The Interest Rate for Child Support in Colorado
The interest rate for child support in Colorado is ten percent (10%) per annum, compounded annually, on all arrears accrued since July 1, 2021, and twelve percent (12%) per annum, compounded monthly, on all arrears prior to July 1, 2021.
The interest rate on child support is established by Colorado statute, section 14-14-106, C.R.S. The law sets the interest rate for child support at “two percent greater than the statutory rate set forth in section 5-12-101 on any arrearages and child support debt due and owing on and after July 1, 2021, [and] may be compounded annually…” and “four percent (4%) greater than the statutory rate set forth in section 5-12-101 on any arrearages and child support due and owing before July 1, 2021, [and] may be compounded monthly…” Colorado’s default legal interest rate is set by section 5-12-101, C.R.S., at eight percent (8%) per annum, compounded annually, unless there is an agreement or provision of law setting a different rate. This makes child support debt a more costly debt to leave unpaid than the average judgment debt. Moreover, when the interest compounds, it has a greater impact on the original debt, and the debt increases exponentially.
Compounding Interest Monthly
When interest is compounded, this means that the interest is added to the principal balance of the debt and subsequent interest is calculated on this new, higher balance. This is distinguished from simple interest, which calculates interest on the principal only. Simple interest will continue to grow at the same rate, even if the principal balance goes unpaid for extended periods of time, but compound interest will grow faster because the principal balance on which the compound interest is calculated increases each time the interest is added to the principal balance.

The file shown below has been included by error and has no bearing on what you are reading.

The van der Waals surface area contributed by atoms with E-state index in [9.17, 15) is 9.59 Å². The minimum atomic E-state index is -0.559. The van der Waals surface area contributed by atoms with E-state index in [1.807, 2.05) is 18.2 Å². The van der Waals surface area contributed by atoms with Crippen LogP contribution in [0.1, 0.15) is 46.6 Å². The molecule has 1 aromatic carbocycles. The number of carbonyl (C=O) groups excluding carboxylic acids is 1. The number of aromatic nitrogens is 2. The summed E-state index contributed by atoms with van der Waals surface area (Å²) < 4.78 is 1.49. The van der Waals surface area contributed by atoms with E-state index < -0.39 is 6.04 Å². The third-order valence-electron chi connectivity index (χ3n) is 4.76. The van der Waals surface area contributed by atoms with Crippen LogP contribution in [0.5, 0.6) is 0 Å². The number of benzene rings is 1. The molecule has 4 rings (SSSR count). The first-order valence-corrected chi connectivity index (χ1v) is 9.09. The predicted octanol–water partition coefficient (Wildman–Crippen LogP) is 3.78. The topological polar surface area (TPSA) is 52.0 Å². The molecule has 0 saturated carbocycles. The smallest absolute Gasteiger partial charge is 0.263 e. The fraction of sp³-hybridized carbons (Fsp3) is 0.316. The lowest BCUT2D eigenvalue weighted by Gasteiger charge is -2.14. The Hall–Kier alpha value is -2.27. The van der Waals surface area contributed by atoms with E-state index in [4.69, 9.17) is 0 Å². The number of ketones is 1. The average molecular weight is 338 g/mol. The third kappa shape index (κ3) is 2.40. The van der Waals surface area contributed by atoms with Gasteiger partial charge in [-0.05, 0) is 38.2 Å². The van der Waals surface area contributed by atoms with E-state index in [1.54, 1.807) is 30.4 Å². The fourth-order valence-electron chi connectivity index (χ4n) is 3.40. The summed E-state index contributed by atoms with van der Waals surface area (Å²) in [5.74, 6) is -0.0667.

In this way, compounded interest makes the debt grow significantly higher and quicker than simple interest does. Just how much higher and quicker the debt can grow depends upon how often the interest is compounded and the degree to which the interest goes unpaid. When interest is compounded monthly, the unpaid interest incurred each month gets added to the principal debt and increases the interest grown the following month. Compounding interest and compounding it frequently creates a powerful incentive to pay the debt sooner, rather than later. Because the state considers child support a high priority debt for children, families, and even for the greater economy, the state sets the interest on unpaid child support higher than the default rate and compounds it periodically to entice payment.
For more information on interest rates, see our article, “What Is Interest.”
To calculate the interest on a child support debt, try our free Child Support Interest Calculator.
Editor’s note: This article was updated in June 2021 to reflect new laws concerning child support.